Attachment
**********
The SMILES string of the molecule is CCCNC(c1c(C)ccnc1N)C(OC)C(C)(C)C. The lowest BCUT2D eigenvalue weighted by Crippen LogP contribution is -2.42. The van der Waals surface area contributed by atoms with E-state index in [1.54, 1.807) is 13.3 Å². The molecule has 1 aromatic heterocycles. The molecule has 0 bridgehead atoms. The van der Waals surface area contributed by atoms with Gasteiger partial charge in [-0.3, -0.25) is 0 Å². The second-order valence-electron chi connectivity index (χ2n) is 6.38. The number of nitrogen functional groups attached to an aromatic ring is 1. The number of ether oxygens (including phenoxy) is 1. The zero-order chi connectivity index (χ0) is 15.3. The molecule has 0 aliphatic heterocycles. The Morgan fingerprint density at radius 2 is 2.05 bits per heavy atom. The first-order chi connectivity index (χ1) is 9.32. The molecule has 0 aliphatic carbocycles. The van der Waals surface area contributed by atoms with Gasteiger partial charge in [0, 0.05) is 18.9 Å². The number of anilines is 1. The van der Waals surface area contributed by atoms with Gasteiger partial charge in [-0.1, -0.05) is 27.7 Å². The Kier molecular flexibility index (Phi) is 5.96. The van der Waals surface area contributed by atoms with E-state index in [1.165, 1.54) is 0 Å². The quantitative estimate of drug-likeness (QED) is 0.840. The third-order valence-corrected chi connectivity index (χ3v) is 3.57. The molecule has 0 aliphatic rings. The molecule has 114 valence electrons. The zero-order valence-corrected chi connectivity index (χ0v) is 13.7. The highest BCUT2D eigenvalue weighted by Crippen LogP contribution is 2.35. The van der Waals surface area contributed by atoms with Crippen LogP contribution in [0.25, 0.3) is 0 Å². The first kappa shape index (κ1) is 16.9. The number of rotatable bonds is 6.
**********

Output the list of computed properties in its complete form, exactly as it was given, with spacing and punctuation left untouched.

The SMILES string of the molecule is CCCNC(c1c(C)ccnc1N)C(OC)C(C)(C)C. The lowest BCUT2D eigenvalue weighted by Crippen LogP contribution is -2.42. The van der Waals surface area contributed by atoms with E-state index in [1.54, 1.807) is 13.3 Å². The molecule has 1 aromatic heterocycles. The molecule has 0 bridgehead atoms. The van der Waals surface area contributed by atoms with Gasteiger partial charge in [-0.3, -0.25) is 0 Å². The second-order valence-electron chi connectivity index (χ2n) is 6.38. The number of nitrogen functional groups attached to an aromatic ring is 1. The number of ether oxygens (including phenoxy) is 1. The zero-order chi connectivity index (χ0) is 15.3. The molecule has 0 aliphatic heterocycles. The Morgan fingerprint density at radius 2 is 2.05 bits per heavy atom. The first-order chi connectivity index (χ1) is 9.32. The molecule has 0 aliphatic carbocycles. The van der Waals surface area contributed by atoms with Gasteiger partial charge in [0, 0.05) is 18.9 Å². The number of anilines is 1. The van der Waals surface area contributed by atoms with Gasteiger partial charge in [-0.1, -0.05) is 27.7 Å². The Kier molecular flexibility index (Phi) is 5.96. The van der Waals surface area contributed by atoms with E-state index in [1.165, 1.54) is 0 Å². The quantitative estimate of drug-likeness (QED) is 0.840. The third-order valence-corrected chi connectivity index (χ3v) is 3.57. The molecule has 0 aliphatic rings. The molecule has 114 valence electrons. The zero-order valence-corrected chi connectivity index (χ0v) is 13.7. The highest BCUT2D eigenvalue weighted by Crippen LogP contribution is 2.35. The van der Waals surface area contributed by atoms with Crippen LogP contribution in [0.25, 0.3) is 0 Å². The first kappa shape index (κ1) is 16.9. The number of rotatable bonds is 6.